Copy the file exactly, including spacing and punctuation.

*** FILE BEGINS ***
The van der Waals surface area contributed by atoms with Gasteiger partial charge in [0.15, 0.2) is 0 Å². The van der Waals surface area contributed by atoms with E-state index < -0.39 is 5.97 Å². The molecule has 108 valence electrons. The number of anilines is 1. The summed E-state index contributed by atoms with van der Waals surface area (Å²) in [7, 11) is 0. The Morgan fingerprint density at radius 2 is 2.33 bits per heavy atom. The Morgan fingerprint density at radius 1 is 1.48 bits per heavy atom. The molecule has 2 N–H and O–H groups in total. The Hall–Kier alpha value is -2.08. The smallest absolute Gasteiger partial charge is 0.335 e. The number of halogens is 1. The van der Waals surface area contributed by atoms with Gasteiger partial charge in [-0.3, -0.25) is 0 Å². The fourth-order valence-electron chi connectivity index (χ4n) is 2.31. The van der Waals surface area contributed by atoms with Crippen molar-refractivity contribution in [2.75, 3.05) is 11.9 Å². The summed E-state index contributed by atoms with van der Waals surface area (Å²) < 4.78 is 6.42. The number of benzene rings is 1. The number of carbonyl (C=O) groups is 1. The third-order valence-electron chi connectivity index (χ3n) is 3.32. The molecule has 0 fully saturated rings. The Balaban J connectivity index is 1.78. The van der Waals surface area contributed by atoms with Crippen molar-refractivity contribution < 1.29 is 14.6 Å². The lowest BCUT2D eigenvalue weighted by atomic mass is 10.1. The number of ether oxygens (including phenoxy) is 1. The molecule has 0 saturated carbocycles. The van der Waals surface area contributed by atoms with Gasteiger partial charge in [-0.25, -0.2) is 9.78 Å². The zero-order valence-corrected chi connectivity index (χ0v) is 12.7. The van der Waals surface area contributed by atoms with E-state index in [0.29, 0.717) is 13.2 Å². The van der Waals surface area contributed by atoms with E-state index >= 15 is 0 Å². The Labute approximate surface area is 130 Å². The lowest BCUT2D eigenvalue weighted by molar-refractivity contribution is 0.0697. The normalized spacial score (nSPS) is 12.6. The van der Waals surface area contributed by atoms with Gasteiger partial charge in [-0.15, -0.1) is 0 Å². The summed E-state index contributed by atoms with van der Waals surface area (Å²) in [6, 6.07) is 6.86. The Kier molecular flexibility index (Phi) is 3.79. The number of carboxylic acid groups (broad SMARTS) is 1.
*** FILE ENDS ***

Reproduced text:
The van der Waals surface area contributed by atoms with Gasteiger partial charge in [0.15, 0.2) is 0 Å². The van der Waals surface area contributed by atoms with E-state index < -0.39 is 5.97 Å². The molecule has 108 valence electrons. The number of anilines is 1. The summed E-state index contributed by atoms with van der Waals surface area (Å²) in [7, 11) is 0. The Morgan fingerprint density at radius 2 is 2.33 bits per heavy atom. The Morgan fingerprint density at radius 1 is 1.48 bits per heavy atom. The molecule has 2 N–H and O–H groups in total. The Hall–Kier alpha value is -2.08. The smallest absolute Gasteiger partial charge is 0.335 e. The number of halogens is 1. The van der Waals surface area contributed by atoms with Gasteiger partial charge in [-0.3, -0.25) is 0 Å². The fourth-order valence-electron chi connectivity index (χ4n) is 2.31. The van der Waals surface area contributed by atoms with Crippen molar-refractivity contribution in [2.75, 3.05) is 11.9 Å². The summed E-state index contributed by atoms with van der Waals surface area (Å²) < 4.78 is 6.42. The number of benzene rings is 1. The number of carbonyl (C=O) groups is 1. The third-order valence-electron chi connectivity index (χ3n) is 3.32. The molecule has 0 fully saturated rings. The Balaban J connectivity index is 1.78. The van der Waals surface area contributed by atoms with Crippen molar-refractivity contribution < 1.29 is 14.6 Å². The lowest BCUT2D eigenvalue weighted by atomic mass is 10.1. The number of ether oxygens (including phenoxy) is 1. The molecule has 0 saturated carbocycles. The van der Waals surface area contributed by atoms with Gasteiger partial charge in [-0.25, -0.2) is 9.78 Å². The zero-order valence-corrected chi connectivity index (χ0v) is 12.7. The van der Waals surface area contributed by atoms with E-state index in [0.29, 0.717) is 13.2 Å². The van der Waals surface area contributed by atoms with E-state index >= 15 is 0 Å². The Labute approximate surface area is 130 Å². The lowest BCUT2D eigenvalue weighted by molar-refractivity contribution is 0.0697. The normalized spacial score (nSPS) is 12.6. The van der Waals surface area contributed by atoms with Gasteiger partial charge in [-0.15, -0.1) is 0 Å². The summed E-state index contributed by atoms with van der Waals surface area (Å²) in [6, 6.07) is 6.86. The Kier molecular flexibility index (Phi) is 3.79. The number of carboxylic acid groups (broad SMARTS) is 1.